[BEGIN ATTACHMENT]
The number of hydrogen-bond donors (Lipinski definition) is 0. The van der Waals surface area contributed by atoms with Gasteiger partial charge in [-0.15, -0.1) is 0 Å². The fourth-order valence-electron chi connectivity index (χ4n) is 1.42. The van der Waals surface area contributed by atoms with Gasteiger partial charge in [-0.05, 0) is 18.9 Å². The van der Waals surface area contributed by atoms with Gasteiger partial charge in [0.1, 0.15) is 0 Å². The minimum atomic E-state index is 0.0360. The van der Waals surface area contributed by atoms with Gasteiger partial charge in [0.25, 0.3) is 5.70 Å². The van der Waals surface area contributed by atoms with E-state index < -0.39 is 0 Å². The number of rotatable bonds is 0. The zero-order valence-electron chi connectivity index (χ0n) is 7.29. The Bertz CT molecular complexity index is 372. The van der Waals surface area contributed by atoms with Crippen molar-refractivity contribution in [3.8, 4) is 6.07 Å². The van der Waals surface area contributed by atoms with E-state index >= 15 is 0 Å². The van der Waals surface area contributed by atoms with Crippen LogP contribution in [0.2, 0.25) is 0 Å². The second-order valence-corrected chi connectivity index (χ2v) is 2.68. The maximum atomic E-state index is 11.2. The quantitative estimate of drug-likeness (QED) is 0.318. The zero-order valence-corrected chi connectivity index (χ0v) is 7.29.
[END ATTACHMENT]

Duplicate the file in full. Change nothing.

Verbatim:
The number of hydrogen-bond donors (Lipinski definition) is 0. The van der Waals surface area contributed by atoms with Gasteiger partial charge in [-0.15, -0.1) is 0 Å². The fourth-order valence-electron chi connectivity index (χ4n) is 1.42. The van der Waals surface area contributed by atoms with Gasteiger partial charge in [-0.05, 0) is 18.9 Å². The van der Waals surface area contributed by atoms with Gasteiger partial charge in [0.1, 0.15) is 0 Å². The minimum atomic E-state index is 0.0360. The van der Waals surface area contributed by atoms with Gasteiger partial charge in [0.25, 0.3) is 5.70 Å². The van der Waals surface area contributed by atoms with E-state index < -0.39 is 0 Å². The number of rotatable bonds is 0. The zero-order valence-electron chi connectivity index (χ0n) is 7.29. The Bertz CT molecular complexity index is 372. The van der Waals surface area contributed by atoms with Crippen molar-refractivity contribution in [3.8, 4) is 6.07 Å². The van der Waals surface area contributed by atoms with E-state index >= 15 is 0 Å². The van der Waals surface area contributed by atoms with Crippen LogP contribution in [0.2, 0.25) is 0 Å². The second-order valence-corrected chi connectivity index (χ2v) is 2.68. The maximum atomic E-state index is 11.2. The quantitative estimate of drug-likeness (QED) is 0.318. The zero-order valence-corrected chi connectivity index (χ0v) is 7.29.